There's a google competition going on at the moment called the little box challenge. It's to design a very efficient AC inverter. Basically the inverter is fed a DC voltage of a few hundred volts and the winning design will be chosen by its ability to produce a 2kW (or 2kVA) output in the most electrically efficient manner. There are a few other criteria to be met but that's the basic challenge and the organizers state that an efficiency greater than 95% is a must.
That's a tall order and it got me thinking about it just as an exercise. I've seen plenty of inverter H bridge designs but they all drive PWM to all four MOSFETs meaning there are 4 transistors contributing to switching losses all the time: -
The top diagram is as I normally read about inverter designs but the lower diagram struck me as a means of cutting switching losses by virtually 2.
I've never seen it before so I thought I'd aske here if anyone else had - maybe there's a "problem" that I don't recognize. Anyway, I decided not to enter the competition if anybody wonders why I'm posting this.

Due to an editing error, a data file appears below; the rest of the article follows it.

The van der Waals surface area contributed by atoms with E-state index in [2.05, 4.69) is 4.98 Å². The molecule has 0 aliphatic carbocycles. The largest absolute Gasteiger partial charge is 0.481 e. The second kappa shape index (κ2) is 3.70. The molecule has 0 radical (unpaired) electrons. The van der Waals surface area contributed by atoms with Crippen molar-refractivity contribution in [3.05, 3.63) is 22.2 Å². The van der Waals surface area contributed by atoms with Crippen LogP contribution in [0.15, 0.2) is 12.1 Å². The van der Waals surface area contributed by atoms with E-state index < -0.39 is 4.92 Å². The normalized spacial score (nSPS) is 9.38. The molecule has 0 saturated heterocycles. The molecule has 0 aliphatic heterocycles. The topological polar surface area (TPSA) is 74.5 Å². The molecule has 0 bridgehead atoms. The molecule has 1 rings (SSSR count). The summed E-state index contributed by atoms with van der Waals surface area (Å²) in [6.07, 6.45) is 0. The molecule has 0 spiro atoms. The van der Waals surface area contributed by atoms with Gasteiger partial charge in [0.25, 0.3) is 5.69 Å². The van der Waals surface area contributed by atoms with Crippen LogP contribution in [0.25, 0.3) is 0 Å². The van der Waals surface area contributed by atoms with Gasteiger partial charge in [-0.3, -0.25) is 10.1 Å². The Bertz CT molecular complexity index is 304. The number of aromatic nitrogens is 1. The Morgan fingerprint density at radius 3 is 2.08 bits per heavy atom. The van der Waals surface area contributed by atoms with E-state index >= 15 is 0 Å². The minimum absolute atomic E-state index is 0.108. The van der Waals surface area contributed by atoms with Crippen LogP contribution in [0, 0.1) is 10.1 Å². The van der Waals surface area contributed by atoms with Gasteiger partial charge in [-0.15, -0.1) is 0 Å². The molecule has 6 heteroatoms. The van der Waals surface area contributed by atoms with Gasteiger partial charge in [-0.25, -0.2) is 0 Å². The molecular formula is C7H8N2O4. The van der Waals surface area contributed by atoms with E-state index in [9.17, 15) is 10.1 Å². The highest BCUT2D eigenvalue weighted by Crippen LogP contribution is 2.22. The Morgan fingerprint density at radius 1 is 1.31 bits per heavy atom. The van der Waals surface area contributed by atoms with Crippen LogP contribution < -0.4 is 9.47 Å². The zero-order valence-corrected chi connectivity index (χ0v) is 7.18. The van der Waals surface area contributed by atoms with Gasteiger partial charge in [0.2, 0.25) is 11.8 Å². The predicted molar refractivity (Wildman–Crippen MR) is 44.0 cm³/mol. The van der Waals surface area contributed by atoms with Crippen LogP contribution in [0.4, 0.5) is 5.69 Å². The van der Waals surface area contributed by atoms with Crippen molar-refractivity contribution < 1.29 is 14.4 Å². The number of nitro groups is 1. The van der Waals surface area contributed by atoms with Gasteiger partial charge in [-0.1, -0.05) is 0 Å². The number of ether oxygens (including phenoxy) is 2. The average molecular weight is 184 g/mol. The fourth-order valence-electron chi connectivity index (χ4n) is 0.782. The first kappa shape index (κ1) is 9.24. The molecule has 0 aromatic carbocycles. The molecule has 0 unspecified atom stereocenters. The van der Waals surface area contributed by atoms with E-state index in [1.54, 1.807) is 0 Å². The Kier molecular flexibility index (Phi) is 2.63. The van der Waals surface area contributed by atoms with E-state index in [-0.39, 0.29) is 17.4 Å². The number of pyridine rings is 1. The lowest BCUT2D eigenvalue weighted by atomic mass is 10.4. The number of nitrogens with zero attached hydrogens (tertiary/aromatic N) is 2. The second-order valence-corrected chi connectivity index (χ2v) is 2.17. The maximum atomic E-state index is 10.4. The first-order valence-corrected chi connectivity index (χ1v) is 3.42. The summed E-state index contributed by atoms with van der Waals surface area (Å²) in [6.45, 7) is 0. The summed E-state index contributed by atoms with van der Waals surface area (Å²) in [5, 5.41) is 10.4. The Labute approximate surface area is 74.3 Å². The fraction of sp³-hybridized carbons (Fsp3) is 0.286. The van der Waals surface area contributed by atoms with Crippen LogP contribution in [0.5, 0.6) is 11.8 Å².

EDIT - just to explain how I think it should work - Q1 and Q2 (using PWM) can generate (after filtering) a "smoothed" voltage that can vary between 0V and +V. To produce the first half cycle of a power AC waveform, Q4 turns on (Q3 off) and Q1/Q2 produced the PWM switching waveforms to make a sinewave from 0degrees to 180. For the 2nd half cycle, Q3 turns on (Q4 off) and Q1/Q2 produces an inverted sinewave voltage using the appropriate PWM timings.
- Is there a problem that I'm unaware of in this type of design - maybe EMC emissions or "it just won't work stupid!"